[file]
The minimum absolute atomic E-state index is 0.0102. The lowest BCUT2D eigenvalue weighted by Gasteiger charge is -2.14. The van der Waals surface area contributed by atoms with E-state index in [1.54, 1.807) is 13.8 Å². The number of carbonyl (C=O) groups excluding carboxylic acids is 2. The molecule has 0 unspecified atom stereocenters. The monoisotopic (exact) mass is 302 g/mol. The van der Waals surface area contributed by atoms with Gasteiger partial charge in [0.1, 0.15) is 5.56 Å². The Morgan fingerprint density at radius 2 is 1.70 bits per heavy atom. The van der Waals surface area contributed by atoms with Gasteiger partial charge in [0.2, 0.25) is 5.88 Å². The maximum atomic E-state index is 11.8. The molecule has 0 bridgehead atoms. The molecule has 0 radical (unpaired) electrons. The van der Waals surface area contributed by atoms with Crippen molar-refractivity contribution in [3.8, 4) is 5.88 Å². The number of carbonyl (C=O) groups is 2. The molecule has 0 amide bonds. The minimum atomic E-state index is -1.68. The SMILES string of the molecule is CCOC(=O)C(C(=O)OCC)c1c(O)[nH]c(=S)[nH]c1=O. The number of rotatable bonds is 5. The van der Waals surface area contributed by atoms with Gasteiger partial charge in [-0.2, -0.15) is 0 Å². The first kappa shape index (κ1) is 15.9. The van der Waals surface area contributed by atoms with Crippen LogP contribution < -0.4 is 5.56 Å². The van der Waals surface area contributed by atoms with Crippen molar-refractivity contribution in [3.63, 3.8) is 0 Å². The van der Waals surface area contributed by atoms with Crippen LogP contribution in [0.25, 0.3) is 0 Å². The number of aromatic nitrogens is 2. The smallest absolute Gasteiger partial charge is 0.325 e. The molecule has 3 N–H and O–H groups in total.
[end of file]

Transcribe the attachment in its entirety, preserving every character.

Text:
The minimum absolute atomic E-state index is 0.0102. The lowest BCUT2D eigenvalue weighted by Gasteiger charge is -2.14. The van der Waals surface area contributed by atoms with E-state index in [1.54, 1.807) is 13.8 Å². The number of carbonyl (C=O) groups excluding carboxylic acids is 2. The molecule has 0 unspecified atom stereocenters. The monoisotopic (exact) mass is 302 g/mol. The van der Waals surface area contributed by atoms with Gasteiger partial charge in [0.1, 0.15) is 5.56 Å². The Morgan fingerprint density at radius 2 is 1.70 bits per heavy atom. The van der Waals surface area contributed by atoms with Gasteiger partial charge in [0.2, 0.25) is 5.88 Å². The maximum atomic E-state index is 11.8. The molecule has 0 bridgehead atoms. The molecule has 0 radical (unpaired) electrons. The van der Waals surface area contributed by atoms with Crippen molar-refractivity contribution in [3.8, 4) is 5.88 Å². The number of carbonyl (C=O) groups is 2. The molecule has 0 amide bonds. The minimum atomic E-state index is -1.68. The SMILES string of the molecule is CCOC(=O)C(C(=O)OCC)c1c(O)[nH]c(=S)[nH]c1=O. The number of rotatable bonds is 5. The van der Waals surface area contributed by atoms with Gasteiger partial charge in [-0.2, -0.15) is 0 Å². The first kappa shape index (κ1) is 15.9. The van der Waals surface area contributed by atoms with Crippen LogP contribution < -0.4 is 5.56 Å². The van der Waals surface area contributed by atoms with Crippen molar-refractivity contribution in [3.63, 3.8) is 0 Å². The van der Waals surface area contributed by atoms with Crippen LogP contribution in [0.25, 0.3) is 0 Å². The number of aromatic nitrogens is 2. The smallest absolute Gasteiger partial charge is 0.325 e. The molecule has 3 N–H and O–H groups in total.